FEMA not taking back Sandy funds from town

Stephen Romano
Sen. Charles Schumer in October calling on FEMA to not mandate the return of Sandy recovery funds given to the Town of North Hempstead.

Sen. Charles Schumer announced on Wednesday that the Federal Emergency Management Agency will not claw back the $9.9 million in Superstorm Sandy recovery funds from the Town of North Hempstead that were examined in a federal audit.

The Office of the Inspector General conducted an audit in September that reviewed $36.6 million in Sandy funds and found that 9.9 million should be given back.

The inspector general’s audit said the town failed to follow federal standards in awarding $4.9 million in debris removal.

FEMA last week recommended that the inspector general’s office not require the town to return the funds.

“We thank Sen. Schumer and the town’s other federal representatives who helped the town explain to FEMA that after Sandy we followed the necessary procedures, complied with contract rules and served as careful custodians of federal disaster relief funds,” town Supervisor Judi Bosworth said in a statement.

The audit reviewed four projects that totaled $20.9 million in FEMA funding. In total, the town received $36.6 million for 30 Sandy-related projects aimed to remove debris and complete emergency work.

The inspector general’s office said in the audit that the town expended about $4.9 million on contracts for debris removal that did not meet federal standards, about $3.2 million for costs claimed twice, about $562,000 for “unsupported costs” and about $405,000 for “costs that insurance paid.”

Additionally, the inspector general’s audit said that the town spent about $791,000 less than what it received for a project that was completed in October 2013.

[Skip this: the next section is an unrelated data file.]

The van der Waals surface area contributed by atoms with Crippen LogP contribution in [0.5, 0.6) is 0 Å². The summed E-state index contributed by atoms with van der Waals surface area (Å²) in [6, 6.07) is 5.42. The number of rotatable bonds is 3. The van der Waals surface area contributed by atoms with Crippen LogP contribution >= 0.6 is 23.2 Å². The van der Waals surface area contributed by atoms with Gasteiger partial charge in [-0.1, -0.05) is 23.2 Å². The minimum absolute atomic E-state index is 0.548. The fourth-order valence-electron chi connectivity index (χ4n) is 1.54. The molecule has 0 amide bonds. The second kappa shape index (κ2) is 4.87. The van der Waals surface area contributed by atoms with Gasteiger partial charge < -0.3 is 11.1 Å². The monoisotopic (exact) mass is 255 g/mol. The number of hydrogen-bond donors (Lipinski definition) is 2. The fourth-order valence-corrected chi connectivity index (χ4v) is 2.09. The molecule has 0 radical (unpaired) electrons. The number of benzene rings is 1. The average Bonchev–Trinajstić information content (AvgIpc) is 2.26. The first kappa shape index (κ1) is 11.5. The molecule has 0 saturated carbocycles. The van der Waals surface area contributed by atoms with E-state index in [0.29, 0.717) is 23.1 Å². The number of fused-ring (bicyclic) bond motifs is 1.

Town officials said in September that the $4.9 million in contracts were authorized under state law and approved by FEMA for emergency debris removal projects.

“It’s good news that FEMA has heeded the call and recommended to the OIG that already-spent federal funds not be clawed back from the town,” Schumer said in a statement. “The Town of North Hempstead worked in good faith, around the clock, to recover quickly after Superstorm Sandy. Had FEMA approved the Inspector General’s recommendations, local taxpayers would have been on the hook for millions and millions of dollars. Residents in the Town of North Hempstead can now breathe a sigh of relief because FEMA has heard our case loud and clear and made a decision that was in Long Island’s best interest.”

Officials of the town and the state Division of Homeland Security and Emergency Services, which oversees federal assistance grants, said the town had corrected an error in which it made a duplicate $3.2 million payment and the project cost was removed before the funds were released.

The inspector general’s office said the town did not provide documentation supporting $562,387 in expenses by the town’s Solid Waste Management Authority for equipment and administrative costs during debris removal.

Town officials disputed this claim, saying that the town “provided a spreadsheet summary and has records to show GPS location and fuel use by SWMA employees during the emergency clean-up period.”

Schumer held a press conference in October in Port Washington urging FEMA to not take back the funds, saying “you made the mistake, FEMA, if it’s a mistake at all, so don’t take it out on the 250,000 residents of North Hempstead”

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Stephen Romano

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